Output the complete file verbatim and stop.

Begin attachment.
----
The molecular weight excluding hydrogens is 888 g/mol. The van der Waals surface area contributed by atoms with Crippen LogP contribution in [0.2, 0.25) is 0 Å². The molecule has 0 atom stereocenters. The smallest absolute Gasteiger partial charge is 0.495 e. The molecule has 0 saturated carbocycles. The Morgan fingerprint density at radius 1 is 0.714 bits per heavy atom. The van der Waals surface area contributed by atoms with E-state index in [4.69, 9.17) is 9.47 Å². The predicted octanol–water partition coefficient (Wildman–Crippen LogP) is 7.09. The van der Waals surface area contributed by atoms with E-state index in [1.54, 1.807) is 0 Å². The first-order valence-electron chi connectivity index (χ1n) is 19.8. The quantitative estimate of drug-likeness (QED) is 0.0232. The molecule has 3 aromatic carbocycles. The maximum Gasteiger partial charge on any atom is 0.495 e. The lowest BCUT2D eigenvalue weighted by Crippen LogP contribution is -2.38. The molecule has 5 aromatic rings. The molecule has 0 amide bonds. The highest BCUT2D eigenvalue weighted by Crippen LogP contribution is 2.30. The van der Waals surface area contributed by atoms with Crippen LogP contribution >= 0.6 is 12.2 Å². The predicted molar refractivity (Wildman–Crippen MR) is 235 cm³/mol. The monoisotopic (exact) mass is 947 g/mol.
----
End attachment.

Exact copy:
The molecular weight excluding hydrogens is 888 g/mol. The van der Waals surface area contributed by atoms with Crippen LogP contribution in [0.2, 0.25) is 0 Å². The molecule has 0 atom stereocenters. The smallest absolute Gasteiger partial charge is 0.495 e. The molecule has 0 saturated carbocycles. The Morgan fingerprint density at radius 1 is 0.714 bits per heavy atom. The van der Waals surface area contributed by atoms with E-state index in [4.69, 9.17) is 9.47 Å². The predicted octanol–water partition coefficient (Wildman–Crippen LogP) is 7.09. The van der Waals surface area contributed by atoms with E-state index in [1.54, 1.807) is 0 Å². The first-order valence-electron chi connectivity index (χ1n) is 19.8. The quantitative estimate of drug-likeness (QED) is 0.0232. The molecule has 3 aromatic carbocycles. The maximum Gasteiger partial charge on any atom is 0.495 e. The lowest BCUT2D eigenvalue weighted by Crippen LogP contribution is -2.38. The molecule has 5 aromatic rings. The molecule has 0 amide bonds. The highest BCUT2D eigenvalue weighted by Crippen LogP contribution is 2.30. The van der Waals surface area contributed by atoms with Crippen LogP contribution >= 0.6 is 12.2 Å². The predicted molar refractivity (Wildman–Crippen MR) is 235 cm³/mol. The monoisotopic (exact) mass is 947 g/mol.